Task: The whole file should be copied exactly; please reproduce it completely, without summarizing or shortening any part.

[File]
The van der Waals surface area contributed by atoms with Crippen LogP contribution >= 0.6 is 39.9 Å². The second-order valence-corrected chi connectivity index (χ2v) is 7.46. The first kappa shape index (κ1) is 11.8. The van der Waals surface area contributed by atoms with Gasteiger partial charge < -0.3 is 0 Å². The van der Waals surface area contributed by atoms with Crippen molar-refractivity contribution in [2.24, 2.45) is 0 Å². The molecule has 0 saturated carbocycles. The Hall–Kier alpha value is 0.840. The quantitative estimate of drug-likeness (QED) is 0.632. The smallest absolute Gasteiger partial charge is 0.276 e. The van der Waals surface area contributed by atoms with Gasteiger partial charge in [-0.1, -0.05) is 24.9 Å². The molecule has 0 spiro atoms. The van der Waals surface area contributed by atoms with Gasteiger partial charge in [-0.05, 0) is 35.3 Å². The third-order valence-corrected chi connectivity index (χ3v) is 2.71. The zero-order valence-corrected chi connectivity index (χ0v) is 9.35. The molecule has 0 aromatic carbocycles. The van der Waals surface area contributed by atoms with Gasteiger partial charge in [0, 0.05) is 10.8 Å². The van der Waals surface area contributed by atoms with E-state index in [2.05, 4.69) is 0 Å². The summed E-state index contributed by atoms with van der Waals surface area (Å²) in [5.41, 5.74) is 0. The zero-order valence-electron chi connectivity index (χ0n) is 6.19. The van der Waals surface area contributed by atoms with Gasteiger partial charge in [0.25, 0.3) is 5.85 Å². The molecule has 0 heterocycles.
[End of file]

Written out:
The van der Waals surface area contributed by atoms with Crippen LogP contribution >= 0.6 is 39.9 Å². The second-order valence-corrected chi connectivity index (χ2v) is 7.46. The first kappa shape index (κ1) is 11.8. The van der Waals surface area contributed by atoms with Gasteiger partial charge < -0.3 is 0 Å². The van der Waals surface area contributed by atoms with Crippen molar-refractivity contribution in [2.24, 2.45) is 0 Å². The molecule has 0 saturated carbocycles. The Hall–Kier alpha value is 0.840. The quantitative estimate of drug-likeness (QED) is 0.632. The smallest absolute Gasteiger partial charge is 0.276 e. The van der Waals surface area contributed by atoms with Gasteiger partial charge in [-0.1, -0.05) is 24.9 Å². The molecule has 0 spiro atoms. The van der Waals surface area contributed by atoms with Gasteiger partial charge in [-0.05, 0) is 35.3 Å². The third-order valence-corrected chi connectivity index (χ3v) is 2.71. The zero-order valence-corrected chi connectivity index (χ0v) is 9.35. The molecule has 0 aromatic carbocycles. The van der Waals surface area contributed by atoms with Gasteiger partial charge in [0, 0.05) is 10.8 Å². The van der Waals surface area contributed by atoms with E-state index in [2.05, 4.69) is 0 Å². The summed E-state index contributed by atoms with van der Waals surface area (Å²) in [5.41, 5.74) is 0. The zero-order valence-electron chi connectivity index (χ0n) is 6.19. The van der Waals surface area contributed by atoms with Gasteiger partial charge in [0.25, 0.3) is 5.85 Å². The molecule has 0 heterocycles.